Take the 2-minute tour ×
Stack Overflow is a question and answer site for professional and enthusiast programmers. It's 100% free, no registration required.

I'm trying to go through a huge graph (around 875000 nodes and 5200000 edges) but I'm getting a stackoverflow. I have a recursive function to loop through it. It will explore only the non-explored nodes so there is no way it goes into an infinite recursion. (or at least I think) My recursive function works for smaller inputs (5000 nodes).

What should I do? Is there a maximum number of successful recursive call?

I'm really clueless.

EDIT: I have posted the iterative equivalent at the end as well.

Here is the code of the recursion:

int main()
{
int *sizeGraph,i,**reverseGraph;
// some code to initialize the arrays
getGgraph(1,reverseGraph,sizeGraph); // populate the arrays with the input from a file

getMagicalPath(magicalPath,reverseGraph,sizeGraph);

return 0;
}

void getMagicalPath(int *magicalPath,int **graph,int *sizeGraph) {
    int i;
    int *exploredNode;
    /* ------------- creation of the list of the explored nodes ------------------ */
    if ((exploredNode =(int*) malloc((ARRAY_SIZE + 1) * sizeof(exploredNode[0]))) == NULL) {
        printf("malloc of exploredNode error\n");
        return;
    }
    memset(exploredNode, 0, (ARRAY_SIZE + 1) * sizeof(exploredNode[0]));

    // start byt the "last" node
    for (i = ARRAY_SIZE; i > 0; i--) {
        if (exploredNode[i] == 0)
            runThroughGraph1stLoop(i,graph,exploredNode,magicalPath,sizeGraph);
    }
    free(exploredNode);
}

/*
 *      run through from the node to each adjacent node which will run to each adjacent node etc...
 */
void runThroughGraph1stLoop(int node,int **graph,int *exploredNode,int *magicalPath,int *sizeGraph) {
    //printf("node = %d\n",node);
    int i = 0;
    exploredNode[node] = 1;
    for (i = 0; i < sizeGraph[node]; i++) {
        if (exploredNode[graph[node][i]] == 0) {
            runThroughGraph1stLoop(graph[node][i],graph,exploredNode,magicalPath,sizeGraph);
        }
    }
    magicalPath[0]++; // as index 0 is not used, we use it to remember the size of the array; quite durty i know
    magicalPath[magicalPath[0]] = node;
}

The iterative equivalent of the above:

struct stack_t { 
        int node;
        int curChildIndex;
    };

void getMagicalPathIterative(int *magicalPath,int **graph,int *sizeGraph) {
    int i,k,m,child,unexploredNodeChild,curStackPos = 0,*exploredNode;
    bool foundNode;
    stack_t* myStack;
    if ((myStack    = (stack_t*) malloc((ARRAY_SIZE + 1) * sizeof(myStack[0]))) == NULL) {
        printf("malloc of myStack error\n");
        return;
    }
    if ((exploredNode =(int*) malloc((ARRAY_SIZE + 1) * sizeof(exploredNode[0]))) == NULL) {
        printf("malloc of exploredNode error\n");
        return;
    }
    memset(exploredNode, 0, (ARRAY_SIZE + 1) * sizeof(exploredNode[0]));

    for (i = ARRAY_SIZE; i > 0; i--) {
        if (exploredNode[i] == 0) {
            curStackPos = 0;
            myStack[curStackPos].node = i;
            myStack[curStackPos].curChildIndex = (sizeGraph[myStack[curStackPos].node] > 0) ? 0 : -1;

            while(curStackPos > -1 && myStack[curStackPos].node > 0) {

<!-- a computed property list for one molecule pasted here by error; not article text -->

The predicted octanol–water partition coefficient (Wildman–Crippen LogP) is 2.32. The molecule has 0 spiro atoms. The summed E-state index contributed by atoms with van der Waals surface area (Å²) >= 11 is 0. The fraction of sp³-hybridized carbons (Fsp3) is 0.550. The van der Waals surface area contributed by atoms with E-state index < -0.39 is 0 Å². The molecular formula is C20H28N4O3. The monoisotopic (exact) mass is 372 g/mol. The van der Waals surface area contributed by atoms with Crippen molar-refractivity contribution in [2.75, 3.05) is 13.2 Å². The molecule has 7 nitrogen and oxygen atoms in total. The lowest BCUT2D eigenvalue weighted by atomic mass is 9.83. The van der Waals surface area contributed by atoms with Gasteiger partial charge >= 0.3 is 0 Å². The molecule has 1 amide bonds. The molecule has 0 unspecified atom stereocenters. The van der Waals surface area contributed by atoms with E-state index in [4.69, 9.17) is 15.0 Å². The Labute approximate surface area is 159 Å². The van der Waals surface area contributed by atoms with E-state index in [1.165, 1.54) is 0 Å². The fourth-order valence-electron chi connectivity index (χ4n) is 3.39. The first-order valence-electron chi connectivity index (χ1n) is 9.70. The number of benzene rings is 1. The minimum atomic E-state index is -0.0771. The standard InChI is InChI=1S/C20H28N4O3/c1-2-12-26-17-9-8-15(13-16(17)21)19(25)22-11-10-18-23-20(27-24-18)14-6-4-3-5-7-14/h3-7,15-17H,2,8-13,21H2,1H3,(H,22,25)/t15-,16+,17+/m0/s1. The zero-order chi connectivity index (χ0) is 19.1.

exploredNode[myStack[curStackPos].node] = 1;
                if (myStack[curStackPos].curChildIndex == -1) {
                    magicalPath[0]++;
                    magicalPath[magicalPath[0]] = myStack[curStackPos].node; // as index 0 is not used, we use it to remember the size of the array
                    myStack[curStackPos].node = 0;
                    myStack[curStackPos].curChildIndex = 0;
                    curStackPos--;
                }
                else {
                    foundNode = false;
                    for(k = 0;k < sizeGraph[myStack[curStackPos].node] && !foundNode;k++) {
                        if (exploredNode[graph[myStack[curStackPos].node][k]] == 0) {
                            myStack[curStackPos].curChildIndex = k;
                            foundNode = true;
                        }
                    }
                    if (!foundNode)
                        myStack[curStackPos].curChildIndex = -1;

                    if (myStack[curStackPos].curChildIndex > -1) {
                        foundNode = false;
                        child = graph[myStack[curStackPos].node][myStack[curStackPos].curChildIndex];
                        unexploredNodeChild = -1;
                        if (sizeGraph[child] > 0) { // get number of adjacent nodes of the current child
                            for(k = 0;k < sizeGraph[child] && !foundNode;k++) {
                                if (exploredNode[graph[child][k]] == 0) {
                                    unexploredNodeChild = k;
                                    foundNode = true;
                                }
                            }
                        }
                        // push into the stack the child if not explored
                        myStack[curStackPos + 1].node = graph[myStack[curStackPos].node][myStack[curStackPos].curChildIndex];
                        myStack[curStackPos + 1].curChildIndex = unexploredNodeChild;
                        curStackPos++;
                    }
                }
            }
        }
    }
}
share|improve this question
1  
Yes, that's the problem while using recursive calls ! You must try to make it more like a loop instead of recursive call. –  ykatchou Aug 2 '12 at 12:22
1  
...or start off with a bigger stack. –  Paul R Aug 2 '12 at 12:25
3  
@Paul R : it's not solving the issue ! It's just a dirty hack ! "They're is a memory leak, ooh, add more memory..." –  ykatchou Aug 2 '12 at 12:35
1  
@ykatchou - What do you mean? If the problem is that the stack is too small, using a larger stack is an obvious option. –  Bo Persson Aug 2 '12 at 13:41
1  
Yes it would be an option but if next time, this algorithm runs for a even larger input, you can't ask for a stupidly large stack when there is a clean solution for any case. At least it's what i understand. –  dyesdyes Aug 2 '12 at 13:47
show 3 more comments

4 Answers

up vote 7 down vote accepted